Why Being Poor Is Good For You

Why Being Poor Is Good For You

Today's post is pretty much me proclaiming, just how having less wonga, moolar, dollar dollar bills y'all, is actually not the worst thing in the world. 


I come at this from an admittedly middle-class background. I've never really wanted for anything financially, unlike many many people across the country, across the world, do on a daily basis; some have no food or water, whilst some complain when they can't afford a meal out on a Friday night.

In reality, we all have different circumstances and are used to certain ways of living. I have never truly struggled for money, and even when I had periods of little to no income, I knew I had a family to fall back on. My definition of 'having less' is very much aimed at those whom are seeking to change their life, or create a more balanced situation, one where they have less money, work less but live more.

I don't believe that it is in poor taste to complain about not having enough money for 'things', like that dress you saw online that you just 'have to get!', whilst living alongside others who can but dream of such a thing.

However maybe it is bad to place so much importance on having something which is a luxury, when so many others have literally NOTHING.  

We could try and look at the ways we derive our happiness, and try to find more sustainable and mindful ways to live, so we can enjoy our lives but still show thought for those who haven't enough money to eat this week. 

A bit about my back-story and money: I grew up in a wealthy family, my mum had a horse and my dad drove a BMW, and played a lot of golf.

We lived in a 6-bedroom mansion for a short while. We had holidays to Florida when I was a kid, then Europe every year with just me and mum. My dad worked hard for years to provide us with these things, and when he and my mum divorced when I was 7,  still, none of us went without.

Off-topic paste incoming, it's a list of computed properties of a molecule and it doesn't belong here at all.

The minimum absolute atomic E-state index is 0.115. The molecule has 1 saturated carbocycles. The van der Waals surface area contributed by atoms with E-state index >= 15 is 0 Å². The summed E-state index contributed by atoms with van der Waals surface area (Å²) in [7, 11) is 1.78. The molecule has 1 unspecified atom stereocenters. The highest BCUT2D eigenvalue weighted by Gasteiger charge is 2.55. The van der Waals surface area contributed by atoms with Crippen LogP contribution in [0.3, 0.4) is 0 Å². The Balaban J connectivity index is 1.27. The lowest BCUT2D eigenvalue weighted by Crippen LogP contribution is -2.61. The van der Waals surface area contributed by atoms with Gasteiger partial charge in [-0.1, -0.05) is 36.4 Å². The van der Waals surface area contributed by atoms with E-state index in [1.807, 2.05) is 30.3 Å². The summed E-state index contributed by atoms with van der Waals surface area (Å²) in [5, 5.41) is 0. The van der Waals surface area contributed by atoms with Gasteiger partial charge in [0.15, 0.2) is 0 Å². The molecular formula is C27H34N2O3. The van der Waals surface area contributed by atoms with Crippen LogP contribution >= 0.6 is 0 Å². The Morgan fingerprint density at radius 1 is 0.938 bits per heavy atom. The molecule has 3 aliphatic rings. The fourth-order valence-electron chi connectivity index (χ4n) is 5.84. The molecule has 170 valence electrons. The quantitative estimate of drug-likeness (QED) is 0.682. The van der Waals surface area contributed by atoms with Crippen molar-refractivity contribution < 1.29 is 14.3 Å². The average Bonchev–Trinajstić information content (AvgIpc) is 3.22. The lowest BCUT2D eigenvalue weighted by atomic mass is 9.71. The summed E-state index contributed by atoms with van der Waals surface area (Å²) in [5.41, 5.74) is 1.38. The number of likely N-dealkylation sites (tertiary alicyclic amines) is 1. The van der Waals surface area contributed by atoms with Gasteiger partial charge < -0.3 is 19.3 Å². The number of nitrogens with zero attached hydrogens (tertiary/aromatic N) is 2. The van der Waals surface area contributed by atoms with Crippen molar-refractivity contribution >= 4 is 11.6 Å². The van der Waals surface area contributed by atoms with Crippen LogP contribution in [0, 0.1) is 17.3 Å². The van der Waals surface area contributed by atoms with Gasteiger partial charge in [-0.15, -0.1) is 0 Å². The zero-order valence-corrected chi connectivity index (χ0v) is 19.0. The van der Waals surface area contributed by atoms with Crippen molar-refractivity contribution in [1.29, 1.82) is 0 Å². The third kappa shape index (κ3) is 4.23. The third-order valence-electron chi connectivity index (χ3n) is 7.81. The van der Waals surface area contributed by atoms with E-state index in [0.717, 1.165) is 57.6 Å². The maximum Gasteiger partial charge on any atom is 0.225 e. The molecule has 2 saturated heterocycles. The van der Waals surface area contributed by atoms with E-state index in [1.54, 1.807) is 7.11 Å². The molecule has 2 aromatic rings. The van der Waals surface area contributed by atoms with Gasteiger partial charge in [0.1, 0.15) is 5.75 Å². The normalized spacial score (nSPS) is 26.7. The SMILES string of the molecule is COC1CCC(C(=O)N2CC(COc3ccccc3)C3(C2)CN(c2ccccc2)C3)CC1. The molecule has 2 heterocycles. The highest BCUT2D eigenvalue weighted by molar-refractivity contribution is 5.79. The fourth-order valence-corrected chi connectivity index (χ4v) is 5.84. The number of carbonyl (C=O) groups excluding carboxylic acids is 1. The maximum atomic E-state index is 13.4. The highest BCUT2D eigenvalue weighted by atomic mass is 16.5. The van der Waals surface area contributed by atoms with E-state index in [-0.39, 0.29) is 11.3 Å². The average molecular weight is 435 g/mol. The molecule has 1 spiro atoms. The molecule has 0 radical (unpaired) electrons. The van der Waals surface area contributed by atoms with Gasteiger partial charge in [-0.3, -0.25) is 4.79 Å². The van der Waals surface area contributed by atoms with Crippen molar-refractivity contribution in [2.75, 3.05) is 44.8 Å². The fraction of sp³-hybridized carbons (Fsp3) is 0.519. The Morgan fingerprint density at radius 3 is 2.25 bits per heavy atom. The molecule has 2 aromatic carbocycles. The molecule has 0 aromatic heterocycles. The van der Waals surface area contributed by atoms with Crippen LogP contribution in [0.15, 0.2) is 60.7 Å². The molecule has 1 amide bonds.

I was (very) privileged to receive money aged 18, that my parents had saved all my life, which enabled me to travel to America and buy my first car. But despite all this I've never felt like I was entitled, or taken for granted that it would always be so comfortable; a part of me understood, these things can so easily be gone. 

It's hard to explain where things changed, but it probably started when I started my first post-university job as an advisor in a bank. It was bullshit. 

There was me, 22, with a job, a nice car, a comfortable home, but for many reasons, I was actually miserable. Spiritually devoid, mentally sick and physically unhealthy. 

So I quit.

Despite my supportive mum, I didn't want to rely on my parents to pay my bills or fund my lifestyle and hadn't, from the age of 16 onwards, short of living at home with my mum (paying rent). So I set about finding a new career option. 

Just because you have a wealthy upbringing, it doesn't mean you end up replete of a solid work ethic or a respect for money.

A few weeks of doubt and trying to cope with the anxiety of a failed job and unemployment, I set up a new business and began a few months of financial struggle and frustration.

For so long, I had been able to go and drop money shopping for random crap without a care in the world, yet suddenly I was foregoing all pleasures and treats, or struggling to part with my money when it came to it.

The less I had, the less I wanted to spend, on pretty much anything.

Even paying a parking fee stings, as does the price of the weekly food shop, or when you fancy a costa coffee iced smoothie on a hot day and you have to scrape the pennies together.